Southwest Astronomy Festival in Utah and Arizona

In September, Pipe Spring National Monument was one of the participants in the Southwest Astronomy Festival.  The event spanned a three county area, with two national park sites and several Utah state parks participating.  Cedar Breaks National Monument is known for its dark sky program, but it doesn’t have anything on Pipe Spring.

The Kaibab Band of Southern Paiute were the first reservation in the United States to be certified a dark sky community by the International Dark Sky Association.  Kanab, Utah, just passed a dark sky ordinance for night lighting.  Consequently we have great views of the night sky.  The monument partnered with the tribe for a star party held a few weeks ago.  This is a great place to participate in the Southwest Astronomy Festival.

The day before the star party, the monument hosted a sun gazing event.  Tom helped a lot with this because he can work the telescope even if the computer location device isn’t working.  Or if the computer is smarter than the rangers.  Ranger Darren had a little talk on the good things the sun does for us.  Ranger Autumn had a display of ancient and modern tools for location based on the sun and stars.  Tom and Ranger Sara set up the telescope with the special sun filter.

I looked at the sun through the telescope.  Unfortunately it just looked like a big white ball.  I was hoping for solar flares or something more interesting.  But there weren’t any solar storms going on, so it was pretty boring.  Looking at the sun through a telescope is counter-intuitive.  After all, we aren’t supposed to look at the sun directly anyway.  But the special solar filters protect your eyes from damage.

The star party was the next night and the weather was perfect.  Although we consistently have clear skies in the Arizona Strip, if we go too long without rain the air can get hazy with dust.  The week before the star party was one of those hazy weeks.  Then we had a good rain, which washed out the air, and the night of the star party was as clear and beautiful as a night can be.

About 60 people attended the event which was conveniently held at the campground where we live.  Ranger Benn and Danny Bulletts, two members of the tribe, spoke about star legends.  They told us parts of a story because you can only tell the full story during the winter.   My favorite was about the stars being placed by Coyote.  Mother told Coyote to place the stars one by one in rows in the sky but Coyote got bored and ended up throwing the bag of stars into the sky.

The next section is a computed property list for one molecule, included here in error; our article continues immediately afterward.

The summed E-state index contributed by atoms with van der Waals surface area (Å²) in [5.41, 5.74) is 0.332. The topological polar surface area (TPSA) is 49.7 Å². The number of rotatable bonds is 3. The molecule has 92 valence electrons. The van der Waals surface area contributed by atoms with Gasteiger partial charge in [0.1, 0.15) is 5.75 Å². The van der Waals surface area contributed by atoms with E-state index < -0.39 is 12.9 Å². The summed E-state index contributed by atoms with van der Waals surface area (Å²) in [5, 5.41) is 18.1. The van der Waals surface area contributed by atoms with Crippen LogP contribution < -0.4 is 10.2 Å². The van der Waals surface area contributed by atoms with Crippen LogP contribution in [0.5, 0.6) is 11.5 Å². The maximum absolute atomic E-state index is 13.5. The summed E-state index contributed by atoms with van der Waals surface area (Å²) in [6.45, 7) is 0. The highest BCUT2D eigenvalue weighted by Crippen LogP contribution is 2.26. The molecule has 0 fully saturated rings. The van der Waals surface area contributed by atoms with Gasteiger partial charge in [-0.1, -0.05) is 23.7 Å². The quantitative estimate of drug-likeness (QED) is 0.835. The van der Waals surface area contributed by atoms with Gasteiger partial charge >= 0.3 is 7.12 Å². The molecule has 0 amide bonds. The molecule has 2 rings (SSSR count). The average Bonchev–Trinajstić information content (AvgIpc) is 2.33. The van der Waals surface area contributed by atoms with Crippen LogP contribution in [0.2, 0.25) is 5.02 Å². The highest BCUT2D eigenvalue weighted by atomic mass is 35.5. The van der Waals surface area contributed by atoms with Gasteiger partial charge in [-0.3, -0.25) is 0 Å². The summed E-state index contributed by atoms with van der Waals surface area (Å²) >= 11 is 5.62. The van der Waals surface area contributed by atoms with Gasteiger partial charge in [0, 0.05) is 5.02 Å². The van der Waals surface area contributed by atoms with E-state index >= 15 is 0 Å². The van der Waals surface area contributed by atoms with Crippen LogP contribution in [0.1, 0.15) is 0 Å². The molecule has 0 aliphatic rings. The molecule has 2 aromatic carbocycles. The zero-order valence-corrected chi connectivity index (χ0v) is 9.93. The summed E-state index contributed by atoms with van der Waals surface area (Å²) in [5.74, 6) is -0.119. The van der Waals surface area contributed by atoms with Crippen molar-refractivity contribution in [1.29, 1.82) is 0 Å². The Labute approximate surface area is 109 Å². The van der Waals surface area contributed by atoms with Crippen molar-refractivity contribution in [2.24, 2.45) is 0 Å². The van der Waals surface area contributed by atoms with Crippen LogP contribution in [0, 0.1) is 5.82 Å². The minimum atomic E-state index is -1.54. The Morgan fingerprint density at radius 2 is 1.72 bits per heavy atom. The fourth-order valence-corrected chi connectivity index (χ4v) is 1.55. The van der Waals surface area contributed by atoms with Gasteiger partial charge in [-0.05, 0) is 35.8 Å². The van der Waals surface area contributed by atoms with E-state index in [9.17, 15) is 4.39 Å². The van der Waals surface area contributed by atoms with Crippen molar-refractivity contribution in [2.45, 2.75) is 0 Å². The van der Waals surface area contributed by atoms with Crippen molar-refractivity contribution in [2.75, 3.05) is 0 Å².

Ranger Autumn put the event together and had cookies and hot cider for people to drink.  Last year the temperatures for the event were in the 40’s.  This year it was in the 80’s, even after the sun set.  But most of the cookies and hot cider were gone by the end of the evening.

Tom set up the park’s telescope so people could look at the planets, which are in an elliptical line right now.  The people took turns looking at Saturn, Venus, Mars, and Jupiter.  Tom also gave a talk on the different constellations visible and how to find the North Star.  The Milky Way shone like a belt of white through the center of the visible sky.  It was beautiful and wonderful and people were very appreciative.

The event wrapped up about 10 p.m.  Several people in tents nearby were eager to go to sleep so it was time.  This was only the Second Annual Southwest Astronomy Festival, but from our viewpoint, it was a big success.  I was only disappointed in my pictures because, after all, it was dark!

  • Kristine Moye

    I’d love to see the sky out in Utah! Friends have a campground in the Blueridge mountains and so many more stars can be seen than the sky in Ohio.

    • revkaren54

      The stars in Utah are spectacular. Every night we could watch an awesome star show from the steps of our RV. Being able to see for 40 miles in every direction certainly expands the area of sky you can view.